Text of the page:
Mott quantum criticality in the one-band Hubbard model: Dynamical mean-field theory, power-law spectra, and scaling
Date & Facts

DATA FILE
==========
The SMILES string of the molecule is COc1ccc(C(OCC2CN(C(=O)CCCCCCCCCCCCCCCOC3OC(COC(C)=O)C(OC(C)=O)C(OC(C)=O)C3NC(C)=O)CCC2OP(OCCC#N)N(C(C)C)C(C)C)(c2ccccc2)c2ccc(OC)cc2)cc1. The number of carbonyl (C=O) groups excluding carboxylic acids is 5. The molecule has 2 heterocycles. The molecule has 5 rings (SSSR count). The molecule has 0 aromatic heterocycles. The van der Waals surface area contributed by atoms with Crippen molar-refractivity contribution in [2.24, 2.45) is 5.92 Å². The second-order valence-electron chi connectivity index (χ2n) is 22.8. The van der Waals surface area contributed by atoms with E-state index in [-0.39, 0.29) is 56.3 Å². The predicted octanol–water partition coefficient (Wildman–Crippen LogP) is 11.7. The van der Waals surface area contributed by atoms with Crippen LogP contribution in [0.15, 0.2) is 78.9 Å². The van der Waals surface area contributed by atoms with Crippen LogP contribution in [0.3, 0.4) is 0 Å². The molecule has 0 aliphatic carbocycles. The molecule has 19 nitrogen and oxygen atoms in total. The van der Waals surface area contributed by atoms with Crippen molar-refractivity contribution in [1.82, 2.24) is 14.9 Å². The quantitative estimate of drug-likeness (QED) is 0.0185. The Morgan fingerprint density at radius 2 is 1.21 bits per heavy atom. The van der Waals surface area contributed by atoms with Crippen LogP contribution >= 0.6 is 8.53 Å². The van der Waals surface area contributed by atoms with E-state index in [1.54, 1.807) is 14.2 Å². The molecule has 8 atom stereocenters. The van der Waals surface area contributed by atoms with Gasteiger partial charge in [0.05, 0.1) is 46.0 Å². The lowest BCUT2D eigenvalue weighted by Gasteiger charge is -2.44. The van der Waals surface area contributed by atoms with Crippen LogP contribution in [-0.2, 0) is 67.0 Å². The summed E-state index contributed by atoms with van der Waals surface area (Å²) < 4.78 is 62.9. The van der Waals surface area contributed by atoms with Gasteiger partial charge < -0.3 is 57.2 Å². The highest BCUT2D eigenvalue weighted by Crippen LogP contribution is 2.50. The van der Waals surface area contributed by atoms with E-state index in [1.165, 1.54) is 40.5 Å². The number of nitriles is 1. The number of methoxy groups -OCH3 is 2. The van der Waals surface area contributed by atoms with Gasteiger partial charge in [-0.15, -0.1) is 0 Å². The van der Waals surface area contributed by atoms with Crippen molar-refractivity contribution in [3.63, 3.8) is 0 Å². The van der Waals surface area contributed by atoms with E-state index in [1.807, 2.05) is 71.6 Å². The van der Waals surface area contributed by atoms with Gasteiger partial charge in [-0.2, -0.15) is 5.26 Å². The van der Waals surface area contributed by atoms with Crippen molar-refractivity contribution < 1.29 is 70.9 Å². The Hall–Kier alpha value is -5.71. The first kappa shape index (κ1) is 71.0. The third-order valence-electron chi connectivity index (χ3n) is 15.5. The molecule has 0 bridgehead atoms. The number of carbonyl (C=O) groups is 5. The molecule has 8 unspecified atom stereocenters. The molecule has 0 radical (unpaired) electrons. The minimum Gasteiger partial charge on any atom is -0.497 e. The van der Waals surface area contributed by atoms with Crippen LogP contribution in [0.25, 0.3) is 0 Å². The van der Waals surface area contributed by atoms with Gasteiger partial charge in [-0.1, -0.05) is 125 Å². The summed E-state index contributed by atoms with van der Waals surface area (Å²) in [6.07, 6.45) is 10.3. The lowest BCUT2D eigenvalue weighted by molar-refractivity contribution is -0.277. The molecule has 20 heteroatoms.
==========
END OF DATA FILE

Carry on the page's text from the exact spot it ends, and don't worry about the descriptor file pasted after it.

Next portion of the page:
Recent studies of electrical transport, both theoretical and experimental, near the bandwidth-tuned Mott metal-insulator transition have uncovered apparent quantum critical scaling of the electrical resistivity at elevated temperatures, despite the fact that the actual low-temperature phase transition is of first order. This raises the question whether there is a hidden Mott quantum critical point. Here we show that the dynamical mean-field theory of the Hubbard model admits, in the low-temperature limit, asymptotically scale-invariant (i.e. power-law) solutions, corresponding to the metastable insulator at the boundary of metal-insulator coexistence region, which can be linked to the physics of the pseudogap Anderson model. While our state-of-the-art numerical renormalization group calculations reveal that this asymptotic regime is restricted to very small energies and temperatures, we uncover the existence of a wide crossover regime where the single-particle spectrum displays a different power law. We show that it is this power-law regime, corresponding to approximate local quantum criticality, which is continuously connected to and hence responsible for the apparent quantum critical scaling above the classical critical end point. We connect our findings to experiments on tunable Mott materials.